Canadian home sales hit record in March but Vancouver, Toronto slow down: CREA

TORONTO – A record number of homes were sold across the country in March, although the Vancouver and Toronto markets saw sales declines from the previous month, the Canadian Real Estate Association said Friday.

March was the first full month for new federal mortgage rules primarily aimed at reducing buyers’ appetite for expensive properties in Vancouver and Toronto without dampening interest in other cities, where average prices are lower.

But analysts attributed a 1.8 per cent drop in CREA transactions in Toronto, and 0.3 per cent in Vancouver, to other factors — particularly a short supply of properties for sale and high prices that are straining affordability.

TD economist Warren Kirkland also noted that February sales in Toronto were probably exaggerated as buyers moved to complete purchases before Feb. 15, when larger down payments were required under the new federal rules for properties worth between $500,000 and $1 million.

“We saw a very modest pullback in these markets in March, in line with our expectations, but the rule changes had little effect nationally as they were targeted at a small share of the market,” Kirkland wrote in a commentary.

CREA chief economist Gregory Klump went further, saying sales of single-family homes valued at between $500,000 and $1 million set records for March in both B.C.’s Lower Mainland region and in the Greater Toronto Area.

“Meanwhile, sales below a half-a-million dollars, which were not subject to recently tightened mortgage regulations, are being increasingly restrained in these markets by a short supply of listings. If current sales and listings trends persist, price gains may pick up further this spring,” Klump said in CREA’s commentary.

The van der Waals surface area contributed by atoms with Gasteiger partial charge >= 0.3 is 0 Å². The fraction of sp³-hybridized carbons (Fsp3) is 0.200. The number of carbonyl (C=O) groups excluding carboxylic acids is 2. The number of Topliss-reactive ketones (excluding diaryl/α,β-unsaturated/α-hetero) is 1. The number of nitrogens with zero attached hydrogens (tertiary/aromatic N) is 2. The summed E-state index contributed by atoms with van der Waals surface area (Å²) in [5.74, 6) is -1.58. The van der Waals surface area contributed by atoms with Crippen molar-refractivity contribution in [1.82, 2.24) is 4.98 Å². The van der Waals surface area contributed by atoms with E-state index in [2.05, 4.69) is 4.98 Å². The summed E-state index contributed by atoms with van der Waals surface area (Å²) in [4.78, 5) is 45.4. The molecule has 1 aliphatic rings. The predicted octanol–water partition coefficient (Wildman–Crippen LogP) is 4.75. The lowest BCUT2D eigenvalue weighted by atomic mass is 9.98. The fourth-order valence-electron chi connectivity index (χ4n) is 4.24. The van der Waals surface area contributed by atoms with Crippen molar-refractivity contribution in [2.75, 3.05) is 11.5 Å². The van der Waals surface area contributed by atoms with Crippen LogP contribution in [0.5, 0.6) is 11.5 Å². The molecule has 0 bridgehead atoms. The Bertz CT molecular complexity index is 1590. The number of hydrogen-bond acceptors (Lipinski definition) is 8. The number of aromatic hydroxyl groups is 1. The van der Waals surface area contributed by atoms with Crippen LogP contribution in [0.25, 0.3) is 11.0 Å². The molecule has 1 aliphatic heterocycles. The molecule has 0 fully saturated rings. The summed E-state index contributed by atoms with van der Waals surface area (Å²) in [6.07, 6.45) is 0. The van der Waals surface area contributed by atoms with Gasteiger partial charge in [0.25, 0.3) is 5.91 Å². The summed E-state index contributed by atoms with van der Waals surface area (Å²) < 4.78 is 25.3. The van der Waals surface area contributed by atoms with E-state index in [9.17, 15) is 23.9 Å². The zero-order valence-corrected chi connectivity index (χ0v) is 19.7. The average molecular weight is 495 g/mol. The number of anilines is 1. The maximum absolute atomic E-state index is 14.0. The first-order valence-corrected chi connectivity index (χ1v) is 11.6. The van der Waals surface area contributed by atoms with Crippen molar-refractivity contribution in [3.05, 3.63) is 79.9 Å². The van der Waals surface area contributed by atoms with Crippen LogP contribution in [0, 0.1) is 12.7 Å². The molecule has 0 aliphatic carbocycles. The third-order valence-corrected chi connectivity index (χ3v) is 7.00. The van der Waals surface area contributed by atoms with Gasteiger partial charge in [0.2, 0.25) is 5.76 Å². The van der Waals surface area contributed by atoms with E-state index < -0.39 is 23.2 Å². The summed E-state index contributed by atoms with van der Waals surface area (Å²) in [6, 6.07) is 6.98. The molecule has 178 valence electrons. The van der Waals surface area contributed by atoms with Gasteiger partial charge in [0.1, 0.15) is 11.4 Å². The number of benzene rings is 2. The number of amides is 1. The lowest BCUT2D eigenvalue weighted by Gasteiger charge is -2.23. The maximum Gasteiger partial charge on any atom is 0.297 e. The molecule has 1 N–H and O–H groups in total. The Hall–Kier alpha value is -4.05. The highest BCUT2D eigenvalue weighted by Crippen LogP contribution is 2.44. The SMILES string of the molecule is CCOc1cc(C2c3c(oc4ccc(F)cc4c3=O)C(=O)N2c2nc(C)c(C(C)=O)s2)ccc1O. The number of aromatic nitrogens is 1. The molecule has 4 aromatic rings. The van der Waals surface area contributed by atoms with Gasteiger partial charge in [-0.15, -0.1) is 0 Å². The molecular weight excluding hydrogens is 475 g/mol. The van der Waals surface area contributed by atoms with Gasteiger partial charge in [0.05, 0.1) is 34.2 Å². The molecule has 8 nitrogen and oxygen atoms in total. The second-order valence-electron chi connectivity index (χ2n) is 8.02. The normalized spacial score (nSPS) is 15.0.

The Ottawa-based group said about 60 per cent of all local markets showed an increase in transactions from February, including Edmonton, Calgary, Montreal and Victoria. Nationally, the number of sales was up 1.5 per cent in March compared with February.

The national average price for homes sold through CREA members was $508,567, up 15.7 per cent from a year earlier — with a disproportionate impact from the Toronto and Vancouver areas. Excluding them, the national average price would be $366,950, up 10.4 per cent from March 2015.

The number of properties available for purchase fell 1.4 per cent in March compared with February — mostly because of the Greater Toronto Area and nearby Hamilton-Burlington.

BMO Capital economist Robert Kavcic wrote “it’s the same ol’ situation” with extreme strength in Toronto and Vancouver, weakness in oil-dependent markets and most other areas “somewhere in between.”

“With supply in the two hot markets extremely tight, prices are likely to push even higher through the always important spring selling season. The question is, will policy-makers in B.C. and Ontario do anything to quell the fires?” Kavcic wrote.

Under the new federal rules for mortgage insurance, the first $500,000 of a house price still requires a down payment of at least five per cent but the second $500,000 requires at least a 10 per cent down payment. Properties above $1 million were already ineligible for mortgage insurance under a previous rule change in 2014.

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